Hello! This is Joe Harris with Morgan Financial and here is your “Joe Knows Mortgages MINUTE.” This week, we answer the question:
What does the Federal Reserve’s 75 basis-point rate increase mean for the housing market and consumers?
The idea behind the rate increase is that the Federal Reserve is trying to help consumers. By increasing the cost of borrowing money, the FED is hoping to decrease some demand, which will (hopefully) slow inflation, and in turn decrease prices! In short, as they increase the cost of borrowing money, you decrease the demand and prices drop with demand.
You may be thinking to yourself, “But now mortgage rates are so high!” When you compare current rates to the record-low rates we saw during the height of the COVID-19 pandemic, there’s no denying current rates are higher. Individuals who bought a home in 2020 at, let’s say a 2-3% interest rate and locked it in for a 30-year fixed rate are undoubtedly in a great spot.
However, when you take a look at the average interest rates over the years for a 30-year fixed-rate mortgage, rates are actually historically low. In 1981, the average interest rate for a 30-year fixed-rate mortgage was 16.63%! In 2018, the average rate for a 30-year fixed-rate mortgage sat at 4.54%, which isn’t too far off from the rates we’re seeing today.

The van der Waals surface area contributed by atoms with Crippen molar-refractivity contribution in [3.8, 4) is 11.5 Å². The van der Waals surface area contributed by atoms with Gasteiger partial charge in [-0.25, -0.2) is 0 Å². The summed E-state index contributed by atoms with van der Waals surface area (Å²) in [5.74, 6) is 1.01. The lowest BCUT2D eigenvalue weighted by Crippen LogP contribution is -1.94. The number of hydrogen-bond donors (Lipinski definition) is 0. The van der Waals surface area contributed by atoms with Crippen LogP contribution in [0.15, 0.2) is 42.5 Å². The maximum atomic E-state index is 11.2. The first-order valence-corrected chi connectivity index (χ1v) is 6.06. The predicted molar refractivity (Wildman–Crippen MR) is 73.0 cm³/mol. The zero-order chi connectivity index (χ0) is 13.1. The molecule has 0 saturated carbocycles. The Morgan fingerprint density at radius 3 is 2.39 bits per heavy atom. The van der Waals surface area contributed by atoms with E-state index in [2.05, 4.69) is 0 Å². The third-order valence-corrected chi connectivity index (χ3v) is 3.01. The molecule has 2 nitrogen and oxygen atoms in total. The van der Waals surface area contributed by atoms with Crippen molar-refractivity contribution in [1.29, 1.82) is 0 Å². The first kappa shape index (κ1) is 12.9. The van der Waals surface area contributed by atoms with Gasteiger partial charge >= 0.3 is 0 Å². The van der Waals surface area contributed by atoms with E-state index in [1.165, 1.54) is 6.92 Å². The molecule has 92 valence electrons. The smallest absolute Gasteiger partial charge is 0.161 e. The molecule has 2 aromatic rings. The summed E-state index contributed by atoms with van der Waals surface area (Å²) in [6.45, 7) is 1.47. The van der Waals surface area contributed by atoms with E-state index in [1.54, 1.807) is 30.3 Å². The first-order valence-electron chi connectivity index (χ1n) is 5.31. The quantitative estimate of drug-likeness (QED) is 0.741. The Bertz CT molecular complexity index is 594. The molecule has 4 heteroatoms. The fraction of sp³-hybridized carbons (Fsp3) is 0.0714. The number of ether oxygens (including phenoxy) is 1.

Like most industries, the housing market will have it’s ups and downs and we’ll see rates fluctuate as time goes on. If you’re wondering when the best time to buy a house is, the best time is always when you’re ready and qualified. Trying to time the market may end up costing you more in the long-run than just buying when you’re ready, and refinancing when the opportunity for a lower rate crosses your path.
Everyone’s situation differs depending on your individual qualifications and mortgage needs, as well as loan program, so contact us today to get started on your home loan with our team of mortgage experts you can trust.